Where would we be without bacteria? You might think we’d be healthier, for a start – but that’s not always the case! In fact, a lot of bacteria gets a bad rep. In fact – sorry, germophobic readers – bacteria is absolutely everywhere – and we can only do so much to combat it! In a climate where there is still so much misinformation regarding bacteria, viruses, and the like, it makes sense to reach out for a few facts every now and again.
Thankfully, that’s where we come in handy. Take a look through our stacks of interesting facts about bacteria below and find out more about the ‘invisible menace’. In fact, it’s less menacing than you might think.
Bacteria is found all over the world, in our bodies, and over all of the things that we wear and use from day to day. The fact is it is the rare ‘bad’ bacteria which often gets the label of a ‘germ’. It is simply impossible to live a life without coming into contact with some form of bacteria!
We don’t mean to scare anyone – but provide you continue to wash your hands and practice good everyday hygiene, there are no reasons why you’ll fall prey to anything nasty. Keep in mind that bacteria are different to viruses in many ways, too!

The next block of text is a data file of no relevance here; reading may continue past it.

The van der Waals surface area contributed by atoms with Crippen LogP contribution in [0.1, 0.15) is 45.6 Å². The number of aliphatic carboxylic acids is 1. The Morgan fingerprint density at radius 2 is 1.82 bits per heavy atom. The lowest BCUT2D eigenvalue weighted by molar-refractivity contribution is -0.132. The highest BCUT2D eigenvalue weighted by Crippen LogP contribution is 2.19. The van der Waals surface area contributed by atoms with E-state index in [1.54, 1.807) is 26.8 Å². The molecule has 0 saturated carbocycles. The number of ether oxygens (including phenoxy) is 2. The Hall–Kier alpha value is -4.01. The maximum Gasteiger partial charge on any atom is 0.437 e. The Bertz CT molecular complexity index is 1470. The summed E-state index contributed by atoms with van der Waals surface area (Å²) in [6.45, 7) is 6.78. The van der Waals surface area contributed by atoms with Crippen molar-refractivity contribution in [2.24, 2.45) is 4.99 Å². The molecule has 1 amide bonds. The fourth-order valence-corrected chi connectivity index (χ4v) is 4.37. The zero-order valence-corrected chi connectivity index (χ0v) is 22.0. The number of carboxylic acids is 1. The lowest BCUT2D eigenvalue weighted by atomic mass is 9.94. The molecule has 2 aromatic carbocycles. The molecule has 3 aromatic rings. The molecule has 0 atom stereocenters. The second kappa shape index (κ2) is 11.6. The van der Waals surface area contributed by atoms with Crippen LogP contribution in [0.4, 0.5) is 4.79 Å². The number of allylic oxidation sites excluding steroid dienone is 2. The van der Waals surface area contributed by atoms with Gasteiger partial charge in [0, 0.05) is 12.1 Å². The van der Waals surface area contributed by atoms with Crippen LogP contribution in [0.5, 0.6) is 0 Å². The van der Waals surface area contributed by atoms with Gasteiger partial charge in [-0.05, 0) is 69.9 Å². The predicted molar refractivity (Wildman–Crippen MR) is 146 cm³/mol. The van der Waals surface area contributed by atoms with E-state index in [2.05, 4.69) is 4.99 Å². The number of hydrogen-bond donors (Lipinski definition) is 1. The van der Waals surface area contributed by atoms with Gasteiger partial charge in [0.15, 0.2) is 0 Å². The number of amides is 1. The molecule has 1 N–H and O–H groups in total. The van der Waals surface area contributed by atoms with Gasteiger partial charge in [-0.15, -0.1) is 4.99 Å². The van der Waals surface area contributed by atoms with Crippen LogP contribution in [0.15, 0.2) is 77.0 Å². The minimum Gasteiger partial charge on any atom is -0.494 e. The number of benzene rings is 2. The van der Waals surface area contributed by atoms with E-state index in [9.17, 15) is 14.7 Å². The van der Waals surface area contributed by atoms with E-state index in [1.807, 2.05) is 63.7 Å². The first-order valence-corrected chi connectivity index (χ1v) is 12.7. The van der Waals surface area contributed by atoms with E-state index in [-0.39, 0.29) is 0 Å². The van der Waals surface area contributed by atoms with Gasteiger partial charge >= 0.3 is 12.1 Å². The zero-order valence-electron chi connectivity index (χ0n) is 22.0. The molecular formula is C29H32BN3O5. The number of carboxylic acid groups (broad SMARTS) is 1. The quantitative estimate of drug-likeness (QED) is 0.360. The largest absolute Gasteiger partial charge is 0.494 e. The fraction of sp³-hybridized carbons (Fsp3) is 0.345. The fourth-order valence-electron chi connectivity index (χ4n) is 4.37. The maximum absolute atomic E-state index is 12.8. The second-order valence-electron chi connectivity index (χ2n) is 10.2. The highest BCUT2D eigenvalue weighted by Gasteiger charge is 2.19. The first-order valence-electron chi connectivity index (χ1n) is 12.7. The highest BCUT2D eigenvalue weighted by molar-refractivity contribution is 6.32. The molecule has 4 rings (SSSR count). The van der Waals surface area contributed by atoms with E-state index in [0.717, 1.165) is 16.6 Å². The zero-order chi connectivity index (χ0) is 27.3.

Bacteria are found all over the Earth and in all habitats, including all over the human body. Don’t get too scared – but yes, you are completely covered in bacteria. But not all of it is bad!
Bacteria come in several shapes, from rod shaped variants to round and spiral shapes.
Bacteria have only a single cell and are therefore the simplest form of life known.
Color-enhanced scanning electron micrograph showing Salmonella typhimurium (red) invading cultured human cells
Bacteria are, in fact, the oldest form of life on Earth. Therefore – they have as much of a right to be here as we do!
Bacteria are known to have lived for at last 3.5 million years. Does this make the planet rightfully theirs? Probably better off not asking!
Rest easy – most bacteria are so-called ‘good bacteria’, presenting no threat to survival. In fact, in many cases, these can actually help us.
In the human body there are ten times the number of good bacteria as there are other body cells.
Bacteria, good or bad, all serve useful purposes.
Measuring individually, at only a few micrometers, bacteria can cluster together to form what are called communities.
A diagram of a typical prokaryotic cell
Bacteria are known as ‘prokaryotes’ – that is, cells with no nucleus.
Cell walls alone will determine the precise shape of the bacteria.
A plasma membrane found inside the wall of the bacterial cell is responsible for transporting chemicals in and out.
The cell wall of bacteria is permeable, permitting fluids to flow through.
Hair-like attachments found in bacteria cells permit them to attach to surfaces. These are called ‘pili’.
Flagellum are used to propel bacteria forward. Some bacteria possess more than one flagellum. They need some way of getting around!
Cytoplasm, contained inside the membrane of bacteria, stores genetic material. Yes – even bacteria have DNA.
Ribosomes, which make proteins, are also stored within the cytoplasm of bacteria.